seven churches in revelation

Looking at endless photos of other peoples' rocks and ruins trends towards total boredom for me. They put me to sleep as quickly as the arrival of the evening hour following a nap-less afternoon.

After meetings in Antalya (Turkey), Barby and I were blessed to be able to visit the Seven Churches of Revelation with our friends, Pieter and Elria. I will limit myself to two photos from each site/city...

Ephesus (near Selcuk)
Enjoying the Roman ruins of Ephesus involves a wandering walk of almost 2 kilometres. Impressive. The Library of Celsus will remain with me (and with the bride having her photos taken), as will the roadside glimpse of the goddess Nike among the poppies.



Laodecia (near Denizli)
The white stone against the blue sky, with a few clouds fluffing around, made for photos to remember - as did the hilltop views, looking past the unrestored amphitheatre across the verdant Lycus Valley to the Roman ruins of Hierapolis and the limestone cliffs of Pamukkale. I could retire in this area...



Philadelphia (near Alasehir)
This is one of the ruins without much to see. But the testimony of a cross is something always to savour in this country, as was the fine work of the baker across the road.



Sardis (near Salihli)
Sardis is spectacular. The size and scope and setting of the ruins. Wow. Then there is the little Byzantine church snuggled next to the grand Temple of Artemis (the worship of whom was subverted and undone by communities like this one). The gospel in the public world for all to see. And what about a wash basin with a couple of crosses on it, reminding all who pass by that Jesus is Lord of all?



Thyatira (near Akhisar)
Well, actually in Akhisar. The map was vague. We spent more than an hour wandering through the hills looking for the ruins - only to find them, eventually, in the heart of this city. Again, not very impressive - but special to me. There were seven in my family. My father assigned to each of us one of the churches in Revelation (as you do!). I was 'the church in Thyatira' - and so a special memory of my Dad with this visit.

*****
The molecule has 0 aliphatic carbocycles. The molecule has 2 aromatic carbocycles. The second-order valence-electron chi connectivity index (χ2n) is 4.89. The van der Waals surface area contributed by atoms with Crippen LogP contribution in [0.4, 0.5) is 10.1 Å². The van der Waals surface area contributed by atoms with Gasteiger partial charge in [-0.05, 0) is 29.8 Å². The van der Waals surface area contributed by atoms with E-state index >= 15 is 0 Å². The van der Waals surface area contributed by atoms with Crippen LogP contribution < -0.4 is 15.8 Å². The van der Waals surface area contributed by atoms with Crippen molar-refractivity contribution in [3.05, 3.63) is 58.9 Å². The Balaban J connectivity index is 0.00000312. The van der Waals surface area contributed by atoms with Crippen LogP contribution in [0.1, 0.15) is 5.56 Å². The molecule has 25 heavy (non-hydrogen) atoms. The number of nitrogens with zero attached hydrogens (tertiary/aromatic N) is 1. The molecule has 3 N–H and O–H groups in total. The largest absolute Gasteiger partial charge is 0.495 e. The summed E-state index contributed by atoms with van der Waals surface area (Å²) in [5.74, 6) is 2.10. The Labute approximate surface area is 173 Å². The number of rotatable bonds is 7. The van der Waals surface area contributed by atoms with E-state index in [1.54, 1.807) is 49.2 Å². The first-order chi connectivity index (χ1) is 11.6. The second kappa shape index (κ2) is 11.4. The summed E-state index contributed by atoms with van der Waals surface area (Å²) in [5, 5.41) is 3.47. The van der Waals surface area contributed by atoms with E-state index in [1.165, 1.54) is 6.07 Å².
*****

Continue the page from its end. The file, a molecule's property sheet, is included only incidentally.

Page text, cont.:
Pergamum (now, Bergama)
Each of these sites is so different. With this one, the focus shifts to a Roman acropolis on a hill with sweeping 360 degree views. Again, the white on blue is so beautiful - and the steepness of the incline in the amphitheatre brought back memories of the upper decks of the Melbourne Cricket Ground. We enjoyed the faltering visibility of the elderly in the comings and goings of public life.




Smyrna (Izmir)
It was a single church that caught my eye in Izmir - but that will be the subject of my next post :).

nice chatting

Paul

BTW - we enjoyed other places along the way...
The traditional site for the writing of the fourth gospel - and of the Apostle John's death.


The site of Phillip's martyrdom above the Roman ruins of Hierapolis, looking back across the Lycus Valley to Laodecia.


The limestone cliffs of Pamukkale, below Hierapolis. How are these are not a 'wonder of the world'?!



What about Turkey's 'green and pleasant land'?


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